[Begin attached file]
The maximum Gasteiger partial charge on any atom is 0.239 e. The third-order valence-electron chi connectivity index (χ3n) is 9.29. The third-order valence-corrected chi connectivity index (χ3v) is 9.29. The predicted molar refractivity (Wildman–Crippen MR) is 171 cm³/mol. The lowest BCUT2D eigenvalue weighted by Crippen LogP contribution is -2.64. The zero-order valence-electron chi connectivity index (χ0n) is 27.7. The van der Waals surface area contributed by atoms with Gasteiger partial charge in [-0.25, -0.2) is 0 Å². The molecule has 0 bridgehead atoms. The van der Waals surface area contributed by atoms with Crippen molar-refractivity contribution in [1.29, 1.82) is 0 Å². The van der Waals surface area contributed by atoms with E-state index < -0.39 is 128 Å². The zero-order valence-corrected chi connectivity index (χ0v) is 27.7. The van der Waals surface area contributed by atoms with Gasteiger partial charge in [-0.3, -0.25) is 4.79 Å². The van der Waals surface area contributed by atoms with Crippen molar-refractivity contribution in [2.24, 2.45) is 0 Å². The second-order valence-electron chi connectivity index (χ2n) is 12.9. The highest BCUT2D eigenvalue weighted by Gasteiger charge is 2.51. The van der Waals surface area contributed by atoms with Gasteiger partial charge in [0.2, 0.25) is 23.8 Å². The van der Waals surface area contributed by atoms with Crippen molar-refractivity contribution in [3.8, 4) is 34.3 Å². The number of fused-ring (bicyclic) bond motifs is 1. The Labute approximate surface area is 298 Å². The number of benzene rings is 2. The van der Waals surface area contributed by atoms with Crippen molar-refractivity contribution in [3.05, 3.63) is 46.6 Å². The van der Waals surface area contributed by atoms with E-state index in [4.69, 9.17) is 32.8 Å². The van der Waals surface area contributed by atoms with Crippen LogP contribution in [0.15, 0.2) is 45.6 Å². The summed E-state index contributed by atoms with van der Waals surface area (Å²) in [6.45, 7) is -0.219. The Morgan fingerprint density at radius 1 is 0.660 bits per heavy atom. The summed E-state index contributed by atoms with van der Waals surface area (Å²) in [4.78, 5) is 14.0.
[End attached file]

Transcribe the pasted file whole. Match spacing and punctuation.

The maximum Gasteiger partial charge on any atom is 0.239 e. The third-order valence-electron chi connectivity index (χ3n) is 9.29. The third-order valence-corrected chi connectivity index (χ3v) is 9.29. The predicted molar refractivity (Wildman–Crippen MR) is 171 cm³/mol. The lowest BCUT2D eigenvalue weighted by Crippen LogP contribution is -2.64. The zero-order valence-electron chi connectivity index (χ0n) is 27.7. The van der Waals surface area contributed by atoms with Gasteiger partial charge in [-0.25, -0.2) is 0 Å². The molecule has 0 bridgehead atoms. The van der Waals surface area contributed by atoms with Crippen molar-refractivity contribution in [1.29, 1.82) is 0 Å². The van der Waals surface area contributed by atoms with E-state index < -0.39 is 128 Å². The zero-order valence-corrected chi connectivity index (χ0v) is 27.7. The van der Waals surface area contributed by atoms with Gasteiger partial charge in [-0.3, -0.25) is 4.79 Å². The van der Waals surface area contributed by atoms with Crippen molar-refractivity contribution in [2.24, 2.45) is 0 Å². The second-order valence-electron chi connectivity index (χ2n) is 12.9. The highest BCUT2D eigenvalue weighted by Gasteiger charge is 2.51. The van der Waals surface area contributed by atoms with Gasteiger partial charge in [0.2, 0.25) is 23.8 Å². The van der Waals surface area contributed by atoms with Crippen molar-refractivity contribution in [3.8, 4) is 34.3 Å². The number of fused-ring (bicyclic) bond motifs is 1. The Labute approximate surface area is 298 Å². The number of benzene rings is 2. The van der Waals surface area contributed by atoms with Crippen molar-refractivity contribution in [3.05, 3.63) is 46.6 Å². The van der Waals surface area contributed by atoms with E-state index in [4.69, 9.17) is 32.8 Å². The van der Waals surface area contributed by atoms with Crippen LogP contribution in [0.15, 0.2) is 45.6 Å². The summed E-state index contributed by atoms with van der Waals surface area (Å²) in [6.45, 7) is -0.219. The Morgan fingerprint density at radius 1 is 0.660 bits per heavy atom. The summed E-state index contributed by atoms with van der Waals surface area (Å²) in [4.78, 5) is 14.0.